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(Referência obtida automaticamente do Web of Science, por meio da informação sobre o financiamento pela FAPESP e o número do processo correspondente, incluída na publicação pelos autores.)

Characterization of indicator tree species in neotropical environments and implications for geological mapping

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Autor(es):
do Amaral, Cibele Hummel [1] ; Ribeiro de Almeida, Teodoro Isnard [2] ; de Souza Filho, Carlos Roberto [3] ; Roberts, Dar A. [4] ; Fraser, Stephen James [5] ; Alves, Marcos Nopper [6] ; Botelho, Moreno [7]
Número total de Autores: 7
Afiliação do(s) autor(es):
[1] Univ Fed Vicosa, Dept Engn Florestal, Ave Purdue S-N, BR-36570900 Vicosa, MG - Brazil
[2] Univ Sao Paulo, Inst Geociencias, Rua Lago 562, BR-05508080 Sao Paulo, SP - Brazil
[3] Univ Estadual Campinas, Inst Geociencias, POB 6152, BR-13083870 Campinas, SP - Brazil
[4] Univ Calif Santa Barbara, Dept Geog, 1832 Ellison Hall, Santa Barbara, CA 93106 - USA
[5] Commonwealth Sci & Ind Res Org, Mineral Resources Flagship, POB 883, Kenmore, Qld 4069 - Australia
[6] Univ Estadual Campinas, Ctr Pluridisciplinar Pesquisas Quim Biol & Agr, Ave Alexandre Cazelatto 999, BR-13148218 Paulinia, SP - Brazil
[7] MB Solucoes Florestais, Rua Vereador Gilberto Valerio Pinheiro 134-102, BR-36570000 Vicosa, MG - Brazil
Número total de Afiliações: 7
Tipo de documento: Artigo Científico
Fonte: REMOTE SENSING OF ENVIRONMENT; v. 216, p. 385-400, OCT 2018.
Citações Web of Science: 0
Resumo

Geobotanical remote sensing (GbRS) in the strict sense is an indirect approach to obtain geological information in heavily vegetated areas for mineral prospecting and geological mapping. Using ultra- and hyperspectral technologies, the goals of this research comprise the definition and mapping of Neotropical tree species that are associated with geological facies (here called geo-environments) as well as their spectral discrimination at leaf and crown scales. This work also aims to investigate the possible relationship between leaf and crown spectral and chemical properties. The study was developed at the Mogi-Guacu Ecological Station, in the Cerrado domain, southeastern Brazil. Data from 70 sample units, such as sediment texture and species from inventories, were first analyzed through vectorial quantization using Self-Organizing Maps (SOM). Principal Component Analysis and Spearman's ranked correlation coefficients were used to define geo-environments and target-species, respectively. Biochemical and visible to shortwave infrared (VSWIR) point spectral data (350-2500 nm) were collected from the leaves of the target-species, during both rainy and dry seasons. Spectral data from target-species crowns were obtained from hyperspectral images (530-2.532 nm, ProSpecTIR-VS sensor) with 1 m spatial resolution, and acquired in the beginning of the dry season. These spectra were classified using Multiple Endmember Spectral Mixture Analysis (MESMA) with two endmembers (EMs). Based on the MESMA results with two EMs, the best dataset per target-species was chosen for pixel-based image unmixing with three EMs (target-species, other vegetation types and shade). From 121 species sampled in the field, two proved to be associated with floodplains (Alluvial Deposits sequence), two with hills and plateaus of the Aquidauna Formation (Carboniferous sedimentary rocks, Parana Basin), and two more with a specific facies of the Aquidauna Formation that has a distinctive presence of coarse and very coarse sand. Five target-species were well discriminated at the leaf scale, reaching 90.0% and 85.0% of global accuracies in the rainy season and in the dry season, respectively. Accurate spectral discrimination appears to be linked to the considerable biochemical variability of their leaves in both seasons. Three species were discriminated at the crown scale, with 70.6% of global accuracy. When eight other landscape scale vegetation classes were included in the analyses, only Qualea grandiflora Mart. produced a satisfactory accuracy (61.1% and 100% of producer and user's accuracies, respectively). The spatial distribution of its fraction in the unmixed image, particularly, matches with the geological facies to which it was associated in the field. Ecological requirements for successfully mapping indicator species include broad and random distribution of the target-species' population, and singular physiological, phenological (and spectral) behavior at the imagery acquisition date. Our study shows that, even in tropical conditions, it is possible to use plant species mapping to support geological delineation, where rock exposures are typically rare. (AU)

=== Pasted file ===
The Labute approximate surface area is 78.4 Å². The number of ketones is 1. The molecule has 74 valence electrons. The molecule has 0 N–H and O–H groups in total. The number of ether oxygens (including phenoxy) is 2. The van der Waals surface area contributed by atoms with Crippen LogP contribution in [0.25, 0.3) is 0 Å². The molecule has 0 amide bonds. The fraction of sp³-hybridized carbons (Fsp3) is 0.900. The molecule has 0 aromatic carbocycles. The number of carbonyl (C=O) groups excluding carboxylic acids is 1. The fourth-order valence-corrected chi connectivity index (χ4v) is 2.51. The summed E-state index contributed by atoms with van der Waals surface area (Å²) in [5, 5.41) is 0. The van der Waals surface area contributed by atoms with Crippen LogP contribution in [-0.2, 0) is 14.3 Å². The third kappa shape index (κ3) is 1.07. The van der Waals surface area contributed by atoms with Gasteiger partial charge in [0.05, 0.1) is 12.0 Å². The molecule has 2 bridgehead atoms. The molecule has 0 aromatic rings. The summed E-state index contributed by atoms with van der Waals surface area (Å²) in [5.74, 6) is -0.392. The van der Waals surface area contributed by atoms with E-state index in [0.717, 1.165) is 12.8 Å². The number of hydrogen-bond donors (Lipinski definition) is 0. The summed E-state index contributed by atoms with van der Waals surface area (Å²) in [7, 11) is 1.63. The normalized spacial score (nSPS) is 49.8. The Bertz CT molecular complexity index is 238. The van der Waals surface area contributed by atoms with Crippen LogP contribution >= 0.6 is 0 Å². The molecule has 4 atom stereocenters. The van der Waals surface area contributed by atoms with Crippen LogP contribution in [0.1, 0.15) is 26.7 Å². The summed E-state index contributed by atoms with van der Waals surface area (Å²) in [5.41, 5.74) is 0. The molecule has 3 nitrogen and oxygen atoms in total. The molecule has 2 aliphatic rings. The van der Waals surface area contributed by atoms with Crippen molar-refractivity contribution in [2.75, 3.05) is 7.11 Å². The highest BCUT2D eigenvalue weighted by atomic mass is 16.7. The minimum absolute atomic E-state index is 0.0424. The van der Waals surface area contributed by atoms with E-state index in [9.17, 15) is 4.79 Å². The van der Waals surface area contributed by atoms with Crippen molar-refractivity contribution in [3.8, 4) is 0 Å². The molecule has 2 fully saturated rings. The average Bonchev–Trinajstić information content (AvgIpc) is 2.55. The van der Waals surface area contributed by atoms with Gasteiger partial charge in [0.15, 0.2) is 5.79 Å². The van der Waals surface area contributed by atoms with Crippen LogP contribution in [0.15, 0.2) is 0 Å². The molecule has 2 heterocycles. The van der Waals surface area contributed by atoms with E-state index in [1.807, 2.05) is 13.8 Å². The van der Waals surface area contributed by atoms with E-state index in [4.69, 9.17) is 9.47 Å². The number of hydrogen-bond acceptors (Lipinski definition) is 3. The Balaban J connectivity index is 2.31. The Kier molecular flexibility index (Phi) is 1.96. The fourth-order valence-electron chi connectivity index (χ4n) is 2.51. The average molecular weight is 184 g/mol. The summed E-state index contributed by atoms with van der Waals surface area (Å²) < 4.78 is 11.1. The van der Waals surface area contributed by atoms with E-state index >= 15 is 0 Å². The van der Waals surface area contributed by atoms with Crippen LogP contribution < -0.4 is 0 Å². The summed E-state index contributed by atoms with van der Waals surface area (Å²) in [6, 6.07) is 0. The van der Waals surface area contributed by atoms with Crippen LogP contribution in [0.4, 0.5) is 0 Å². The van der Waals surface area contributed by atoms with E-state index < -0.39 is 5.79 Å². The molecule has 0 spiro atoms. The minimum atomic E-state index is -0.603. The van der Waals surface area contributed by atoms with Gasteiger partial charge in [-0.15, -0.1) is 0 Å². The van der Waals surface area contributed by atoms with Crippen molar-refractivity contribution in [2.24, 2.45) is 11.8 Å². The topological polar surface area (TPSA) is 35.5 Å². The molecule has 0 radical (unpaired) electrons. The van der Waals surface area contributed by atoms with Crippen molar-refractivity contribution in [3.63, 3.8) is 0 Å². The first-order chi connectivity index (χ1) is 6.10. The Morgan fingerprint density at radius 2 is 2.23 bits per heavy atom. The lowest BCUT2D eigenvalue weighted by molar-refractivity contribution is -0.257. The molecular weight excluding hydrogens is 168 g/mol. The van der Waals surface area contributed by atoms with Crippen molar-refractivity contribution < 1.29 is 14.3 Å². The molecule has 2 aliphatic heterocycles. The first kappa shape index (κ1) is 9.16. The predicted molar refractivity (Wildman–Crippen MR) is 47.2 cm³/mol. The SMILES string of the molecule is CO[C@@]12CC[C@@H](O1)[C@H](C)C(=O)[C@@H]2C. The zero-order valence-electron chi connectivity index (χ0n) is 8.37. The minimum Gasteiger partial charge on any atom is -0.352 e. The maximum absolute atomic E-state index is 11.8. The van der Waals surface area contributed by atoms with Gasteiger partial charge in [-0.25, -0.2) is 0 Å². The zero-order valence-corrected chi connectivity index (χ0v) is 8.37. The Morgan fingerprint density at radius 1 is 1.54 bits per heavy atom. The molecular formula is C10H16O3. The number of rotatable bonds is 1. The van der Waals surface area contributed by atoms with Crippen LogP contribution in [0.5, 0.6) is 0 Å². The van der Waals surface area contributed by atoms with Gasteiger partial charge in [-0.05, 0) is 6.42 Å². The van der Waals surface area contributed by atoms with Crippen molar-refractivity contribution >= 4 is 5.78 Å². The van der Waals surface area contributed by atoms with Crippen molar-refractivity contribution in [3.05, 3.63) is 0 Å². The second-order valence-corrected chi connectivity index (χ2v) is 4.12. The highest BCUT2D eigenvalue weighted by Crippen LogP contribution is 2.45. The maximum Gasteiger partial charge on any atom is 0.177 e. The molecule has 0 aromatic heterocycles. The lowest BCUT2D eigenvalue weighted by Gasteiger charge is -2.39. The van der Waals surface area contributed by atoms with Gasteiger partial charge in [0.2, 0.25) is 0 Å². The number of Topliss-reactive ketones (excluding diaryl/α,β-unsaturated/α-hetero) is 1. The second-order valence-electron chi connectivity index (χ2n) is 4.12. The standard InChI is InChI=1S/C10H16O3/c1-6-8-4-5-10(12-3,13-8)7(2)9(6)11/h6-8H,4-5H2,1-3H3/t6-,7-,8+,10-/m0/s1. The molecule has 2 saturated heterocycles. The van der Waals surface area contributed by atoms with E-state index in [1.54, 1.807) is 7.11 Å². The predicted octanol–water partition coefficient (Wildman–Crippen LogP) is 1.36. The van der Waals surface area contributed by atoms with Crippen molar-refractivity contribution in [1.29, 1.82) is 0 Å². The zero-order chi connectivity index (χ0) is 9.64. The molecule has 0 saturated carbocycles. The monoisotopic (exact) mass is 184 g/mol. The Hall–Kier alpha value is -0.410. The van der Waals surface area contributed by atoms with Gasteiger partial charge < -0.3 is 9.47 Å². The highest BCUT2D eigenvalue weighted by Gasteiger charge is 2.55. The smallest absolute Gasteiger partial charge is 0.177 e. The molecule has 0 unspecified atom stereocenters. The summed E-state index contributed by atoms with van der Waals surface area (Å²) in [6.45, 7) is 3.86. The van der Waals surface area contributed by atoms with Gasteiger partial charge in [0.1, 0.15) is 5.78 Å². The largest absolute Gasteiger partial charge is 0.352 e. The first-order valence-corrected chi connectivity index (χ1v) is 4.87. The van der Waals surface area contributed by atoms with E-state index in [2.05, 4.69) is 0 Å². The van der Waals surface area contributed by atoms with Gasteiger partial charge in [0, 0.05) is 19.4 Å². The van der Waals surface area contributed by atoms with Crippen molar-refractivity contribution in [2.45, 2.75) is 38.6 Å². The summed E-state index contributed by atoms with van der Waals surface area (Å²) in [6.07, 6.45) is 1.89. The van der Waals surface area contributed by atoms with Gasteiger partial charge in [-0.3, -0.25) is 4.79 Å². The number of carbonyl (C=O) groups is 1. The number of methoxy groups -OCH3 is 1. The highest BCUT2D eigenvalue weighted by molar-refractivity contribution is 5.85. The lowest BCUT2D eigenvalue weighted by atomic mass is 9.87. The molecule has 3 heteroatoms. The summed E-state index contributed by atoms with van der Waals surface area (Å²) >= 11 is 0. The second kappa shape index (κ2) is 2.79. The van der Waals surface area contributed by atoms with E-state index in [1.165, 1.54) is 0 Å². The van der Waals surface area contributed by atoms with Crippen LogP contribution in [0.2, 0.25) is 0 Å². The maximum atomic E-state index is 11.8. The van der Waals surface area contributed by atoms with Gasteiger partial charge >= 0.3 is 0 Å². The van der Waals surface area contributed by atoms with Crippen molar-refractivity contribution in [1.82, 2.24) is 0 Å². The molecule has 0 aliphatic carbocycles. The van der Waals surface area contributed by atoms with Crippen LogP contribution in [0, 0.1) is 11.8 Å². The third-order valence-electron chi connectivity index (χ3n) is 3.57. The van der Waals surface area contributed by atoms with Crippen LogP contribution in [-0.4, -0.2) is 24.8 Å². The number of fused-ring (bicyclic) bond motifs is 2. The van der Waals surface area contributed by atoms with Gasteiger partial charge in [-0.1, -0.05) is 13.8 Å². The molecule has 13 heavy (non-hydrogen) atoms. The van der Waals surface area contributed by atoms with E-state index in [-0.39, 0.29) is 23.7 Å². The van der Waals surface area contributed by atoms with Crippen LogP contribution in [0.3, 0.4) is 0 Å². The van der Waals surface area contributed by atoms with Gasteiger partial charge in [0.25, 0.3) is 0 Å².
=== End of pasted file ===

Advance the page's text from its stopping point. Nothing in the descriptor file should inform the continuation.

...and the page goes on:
Processo FAPESP: 10/51758-2 - Utilização de imagens hiperespectrais de alta resolução espacial no reconhecimento remoto de espécies da flora no Sudeste do Brasil: desenvolvimento metodológico e aplicação potencial na geobotânica
Beneficiário:Teodoro Isnard Ribeiro de Almeida
Linha de fomento: Auxílio à Pesquisa - Regular
Processo FAPESP: 10/51718-0 - Utilizacao de imagens hiperespectrais de alta resolucao espacial no reconhecimento remoto de especies da flora do sudeste do brasil: desenvolvimento metodologico e aplicacao potencial na geobotanica
Beneficiário:Cibele Hummel Do Amaral
Linha de fomento: Bolsas no Brasil - Doutorado